Current Exhibits

Remembering Earth  Day

Care for the Creation: The Journey of Restoration by Barbara Hines

The circle of life has been disrupted; our world and all life needs healing. “Earth Day “, coordinated by David Hayes in 1970, reminds us to give gratitude, respect and behave accordingly. The concept of Tikkun Olam (Hebrew) expresses the idea of repairing G-d’s creation in both the physical world as well as human behavior and attitudes. Artist Barbara Hines created a series of paintings for the Jerusalem Biennale 2019 which invite us to participate in this restorative process in all dimensions.

The painting called Revolution, contrasts the harmony and health of divine creation with the current disruptions on land, sea, air and in all lifeforms. The golden circle of life suggests the precious cyclical pattern of destruction and healing as the inherent blueprint of life on earth. The face masks were a premonition of what shortly was to come.

Revolutions in Creation; the Time is Now Barbara Hines 2019

mixed media on canvas 6ft X 6ft

The countdown, a warning symbolized by the clock, expresses the perhaps irreparable destruction that human action can have on the environment and on all species. The time to engage in repair is running out; we are losing species as well as human well-being.

Ashes   Barbara Hines 2019 Mixed media painting on canvas. 6ft x 6ft

As caretakers of the world, we have choices in every action we take and idea we put forth. Here the circle transforms into a man-made creation, the wheel, which implies there are unlimited directions for humankind to take. Our creative talents can conquer boundless horizons.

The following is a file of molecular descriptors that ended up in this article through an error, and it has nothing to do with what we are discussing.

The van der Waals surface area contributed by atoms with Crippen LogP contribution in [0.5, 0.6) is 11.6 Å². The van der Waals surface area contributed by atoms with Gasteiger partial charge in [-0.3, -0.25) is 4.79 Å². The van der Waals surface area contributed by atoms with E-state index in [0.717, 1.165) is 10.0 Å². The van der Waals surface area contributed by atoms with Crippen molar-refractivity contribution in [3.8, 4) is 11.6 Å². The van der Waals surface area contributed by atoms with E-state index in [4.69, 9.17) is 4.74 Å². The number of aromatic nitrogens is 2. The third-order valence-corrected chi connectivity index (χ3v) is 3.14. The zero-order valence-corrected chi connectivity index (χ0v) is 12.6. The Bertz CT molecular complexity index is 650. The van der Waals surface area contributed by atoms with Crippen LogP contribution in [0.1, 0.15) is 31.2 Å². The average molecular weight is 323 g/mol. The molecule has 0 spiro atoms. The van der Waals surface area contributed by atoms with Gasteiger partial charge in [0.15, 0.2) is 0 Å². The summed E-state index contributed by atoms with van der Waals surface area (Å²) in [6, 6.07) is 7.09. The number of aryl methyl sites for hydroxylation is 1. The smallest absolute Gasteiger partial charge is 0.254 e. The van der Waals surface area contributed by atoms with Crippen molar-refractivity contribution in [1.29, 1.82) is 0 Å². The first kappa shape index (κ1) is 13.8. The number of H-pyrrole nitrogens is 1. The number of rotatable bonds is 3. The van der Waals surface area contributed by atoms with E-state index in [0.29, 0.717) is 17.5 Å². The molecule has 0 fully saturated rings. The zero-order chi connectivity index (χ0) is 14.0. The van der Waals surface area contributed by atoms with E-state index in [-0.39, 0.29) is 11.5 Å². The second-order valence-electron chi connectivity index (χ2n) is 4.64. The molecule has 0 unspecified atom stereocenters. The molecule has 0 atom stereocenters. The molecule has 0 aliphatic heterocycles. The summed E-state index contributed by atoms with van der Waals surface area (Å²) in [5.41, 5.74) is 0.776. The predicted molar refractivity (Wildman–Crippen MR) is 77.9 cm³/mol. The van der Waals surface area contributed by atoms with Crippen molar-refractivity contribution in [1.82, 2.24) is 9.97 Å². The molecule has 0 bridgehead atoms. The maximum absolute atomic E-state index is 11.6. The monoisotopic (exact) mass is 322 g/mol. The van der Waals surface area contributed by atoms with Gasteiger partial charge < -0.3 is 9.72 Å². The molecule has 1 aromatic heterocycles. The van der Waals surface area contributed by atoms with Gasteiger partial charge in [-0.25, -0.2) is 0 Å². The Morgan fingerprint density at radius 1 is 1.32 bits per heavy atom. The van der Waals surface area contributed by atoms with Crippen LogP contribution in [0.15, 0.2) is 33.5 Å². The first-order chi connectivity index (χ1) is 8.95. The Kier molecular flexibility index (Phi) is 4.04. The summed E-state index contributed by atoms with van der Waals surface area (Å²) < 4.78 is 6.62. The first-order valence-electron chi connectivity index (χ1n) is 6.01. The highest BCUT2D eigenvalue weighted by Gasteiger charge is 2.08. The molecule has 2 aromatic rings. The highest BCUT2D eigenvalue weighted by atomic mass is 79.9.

In Our Hands, Barbara Hines 2019 Mixed media painting on canvas, 6ft X 6ft

In both the Hebrew Bible and the Christian Bible, the message of G-d’s commitment to honor his promises to humankind are made clear. Hines reminds us of G-d’s faithfulness. We have been gifted with life, this world complete with all lifeforms, and the ability to choose, in no matter what circumstances. However, we must make choices and take action to participate in the divine healing process. Hines gives us the inspiration and encouragement to reestablish and rebuild our world in the way it was divinely ordained.

The Promise   Barbara Hines 2019 Mixed media on canvas.  6ft X 6ft

Alexander McQueen  Duncan

Our Legacy of Waste 1, Alexander McQueen Duncan, mixed media on canvas, 2019, 36 in x 138 in

You can't go back and change the beginning, but you can start where you are and change the ending. - C.S. Lewis

Genesis reminds us of our custodial responsibilities during our living years.   The image of our blue planet Earth taken from the Moon shows how beautiful and fragile it is.  For each and every scrap of polluting waste, someone is personally answerable for their singular action.   Our oceans are the last repository but 'out of sight out of mind' no longer applies, the evidence is returned to us on the tides. 

It is the artist's role to confront this issue, even when it is sourced from the detritus of what has become a selfish example of our human existence.  Recontextualizing waste can in itself become visually fascinating.  C.S.  Lewis's words have initiated this challenge.

Our Legacy of Waste 2, Alexander McQueen Duncan, mixed media on canvas, 2019, 36 in x 138 in

The Museum of Biblical Art is a 501(c)(3) Texas Non Profit Corporation